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55 Military and Family Members become U.S. Citizens in South Korea

SEOUL, South Korea - U.S. Citizenship and Immigration Services (USCIS) today hosted a special naturalization ceremony at the Yongsan Army Garrison for 40 service men and women, and 15 military family members.

The youngest new citizen to receive his certificate of citizenship was 3-year old Ethan Kaito Guerrero. USCIS expedited Ethan's application so he could accompany his adopted father, Navy Commander Jeffry Guerrero, when the family moves to the United States.

The youngest new citizen to receive his certificate of citizenship was 3-year old Ethan Kaito Guerrero

Cynthia Sharpe, Consul General at the U.S. Embassy in Seoul, congratulated the new citizens for their contributions to their adopted country and for following the great legacy of immigrants in the military who have shaped and strengthened America.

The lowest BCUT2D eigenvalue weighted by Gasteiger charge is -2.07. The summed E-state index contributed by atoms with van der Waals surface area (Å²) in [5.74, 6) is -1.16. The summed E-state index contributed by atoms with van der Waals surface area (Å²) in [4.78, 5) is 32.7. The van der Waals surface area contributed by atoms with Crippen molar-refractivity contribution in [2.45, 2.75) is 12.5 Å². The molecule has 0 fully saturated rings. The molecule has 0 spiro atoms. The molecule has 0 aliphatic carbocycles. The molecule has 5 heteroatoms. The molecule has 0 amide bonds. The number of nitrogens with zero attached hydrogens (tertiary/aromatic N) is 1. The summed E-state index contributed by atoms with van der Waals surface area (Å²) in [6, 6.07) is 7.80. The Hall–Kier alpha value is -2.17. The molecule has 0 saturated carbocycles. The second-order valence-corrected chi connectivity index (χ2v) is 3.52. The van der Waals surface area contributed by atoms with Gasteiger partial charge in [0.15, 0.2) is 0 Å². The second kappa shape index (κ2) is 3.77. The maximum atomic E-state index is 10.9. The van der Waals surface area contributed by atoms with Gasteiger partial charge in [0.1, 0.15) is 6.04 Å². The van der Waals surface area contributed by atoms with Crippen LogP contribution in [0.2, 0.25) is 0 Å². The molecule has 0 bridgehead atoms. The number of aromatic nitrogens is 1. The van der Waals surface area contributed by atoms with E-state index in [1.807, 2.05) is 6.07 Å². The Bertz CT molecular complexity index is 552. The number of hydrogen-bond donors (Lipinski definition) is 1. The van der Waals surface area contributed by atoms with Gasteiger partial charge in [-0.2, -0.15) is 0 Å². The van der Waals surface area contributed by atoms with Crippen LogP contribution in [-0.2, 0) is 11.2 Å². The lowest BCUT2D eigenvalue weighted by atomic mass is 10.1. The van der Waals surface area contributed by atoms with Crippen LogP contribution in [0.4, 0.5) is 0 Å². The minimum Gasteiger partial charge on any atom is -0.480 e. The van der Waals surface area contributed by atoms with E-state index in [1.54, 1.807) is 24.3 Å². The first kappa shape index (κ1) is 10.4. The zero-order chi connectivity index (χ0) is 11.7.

After administering the Oath of Allegiance, USCIS Seoul Field Office Director Kenneth Sherman paid tribute to the families and praised the service members for their willingness to sacrifice for the United States while not yet holding citizenship themselves. Sherman, who grew up on military bases and served in uniform himself, said it was a "privilege to participate in the naturalization process for the 55 members of the military community."

55 members of the military community in their naturalization ceremony

The new citizens hail from 25 nations: Burma, Cambodia, Canada, China, Colombia, Cuba, Dominican Republic, Germany, Ghana, Guatemala, Guyana, Jamaica, Japan, Kenya, Korea, Liberia, Mali, Mexico, New Zealand, Peru, Philippines, Poland, Russia, Samoa, and Trinidad & Tobago.

The National Defense Authorization Act for Fiscal Year 2004 authorized USCIS to conduct naturalization interviews and Oath ceremonies for members of the U.S. armed forces serving abroad. Since 2004, naturalization ceremonies for members of the military have taken place across the United States and in 17 countries: Afghanistan, Djibouti, El Salvador, Germany, Greece, Honduras, Iceland, Iraq, Italy, Japan, Kenya, Kosovo, Kuwait, Philippines, South Korea, Spain, and the United Kingdom.

For more information about USCIS' special programs for members of the military and their families, please visit the "Military" section of this site by way of the homepage.

Last Reviewed/Updated: 12/15/2009